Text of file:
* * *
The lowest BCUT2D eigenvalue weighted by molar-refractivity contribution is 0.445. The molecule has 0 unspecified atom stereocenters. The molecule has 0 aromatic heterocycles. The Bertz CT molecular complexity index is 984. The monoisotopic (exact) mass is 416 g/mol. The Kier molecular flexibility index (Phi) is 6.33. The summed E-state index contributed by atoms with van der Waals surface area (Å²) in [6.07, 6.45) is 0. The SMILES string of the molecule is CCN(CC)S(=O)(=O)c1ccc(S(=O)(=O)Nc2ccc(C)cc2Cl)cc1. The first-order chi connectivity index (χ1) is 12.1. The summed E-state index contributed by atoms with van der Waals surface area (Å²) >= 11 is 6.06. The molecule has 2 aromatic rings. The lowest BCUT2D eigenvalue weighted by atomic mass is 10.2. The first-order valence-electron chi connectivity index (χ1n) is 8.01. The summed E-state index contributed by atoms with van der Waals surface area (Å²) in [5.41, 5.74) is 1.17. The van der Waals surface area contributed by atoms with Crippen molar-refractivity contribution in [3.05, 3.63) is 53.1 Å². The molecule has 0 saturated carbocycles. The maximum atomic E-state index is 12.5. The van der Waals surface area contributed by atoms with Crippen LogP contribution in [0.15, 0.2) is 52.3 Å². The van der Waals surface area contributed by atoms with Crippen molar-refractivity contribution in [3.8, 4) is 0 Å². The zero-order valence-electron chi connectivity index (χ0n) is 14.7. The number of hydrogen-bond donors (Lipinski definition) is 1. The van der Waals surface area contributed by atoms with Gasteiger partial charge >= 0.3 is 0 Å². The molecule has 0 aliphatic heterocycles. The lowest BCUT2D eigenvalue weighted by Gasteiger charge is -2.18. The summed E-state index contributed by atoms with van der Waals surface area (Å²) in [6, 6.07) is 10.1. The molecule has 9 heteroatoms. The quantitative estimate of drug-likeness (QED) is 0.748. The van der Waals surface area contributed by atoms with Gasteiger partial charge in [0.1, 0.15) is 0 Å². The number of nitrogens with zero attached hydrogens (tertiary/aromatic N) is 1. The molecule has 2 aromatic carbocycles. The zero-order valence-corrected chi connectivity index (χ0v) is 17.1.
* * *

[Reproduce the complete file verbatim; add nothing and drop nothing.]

The lowest BCUT2D eigenvalue weighted by molar-refractivity contribution is 0.445. The molecule has 0 unspecified atom stereocenters. The molecule has 0 aromatic heterocycles. The Bertz CT molecular complexity index is 984. The monoisotopic (exact) mass is 416 g/mol. The Kier molecular flexibility index (Phi) is 6.33. The summed E-state index contributed by atoms with van der Waals surface area (Å²) in [6.07, 6.45) is 0. The SMILES string of the molecule is CCN(CC)S(=O)(=O)c1ccc(S(=O)(=O)Nc2ccc(C)cc2Cl)cc1. The first-order chi connectivity index (χ1) is 12.1. The summed E-state index contributed by atoms with van der Waals surface area (Å²) >= 11 is 6.06. The molecule has 2 aromatic rings. The lowest BCUT2D eigenvalue weighted by atomic mass is 10.2. The first-order valence-electron chi connectivity index (χ1n) is 8.01. The summed E-state index contributed by atoms with van der Waals surface area (Å²) in [5.41, 5.74) is 1.17. The van der Waals surface area contributed by atoms with Crippen molar-refractivity contribution in [3.05, 3.63) is 53.1 Å². The molecule has 0 saturated carbocycles. The maximum atomic E-state index is 12.5. The van der Waals surface area contributed by atoms with Crippen LogP contribution in [0.15, 0.2) is 52.3 Å². The van der Waals surface area contributed by atoms with Crippen molar-refractivity contribution in [3.8, 4) is 0 Å². The zero-order valence-electron chi connectivity index (χ0n) is 14.7. The number of hydrogen-bond donors (Lipinski definition) is 1. The van der Waals surface area contributed by atoms with Gasteiger partial charge >= 0.3 is 0 Å². The molecule has 0 aliphatic heterocycles. The lowest BCUT2D eigenvalue weighted by Gasteiger charge is -2.18. The summed E-state index contributed by atoms with van der Waals surface area (Å²) in [6, 6.07) is 10.1. The molecule has 9 heteroatoms. The quantitative estimate of drug-likeness (QED) is 0.748. The van der Waals surface area contributed by atoms with Gasteiger partial charge in [0.1, 0.15) is 0 Å². The number of nitrogens with zero attached hydrogens (tertiary/aromatic N) is 1. The molecule has 2 aromatic carbocycles. The zero-order valence-corrected chi connectivity index (χ0v) is 17.1.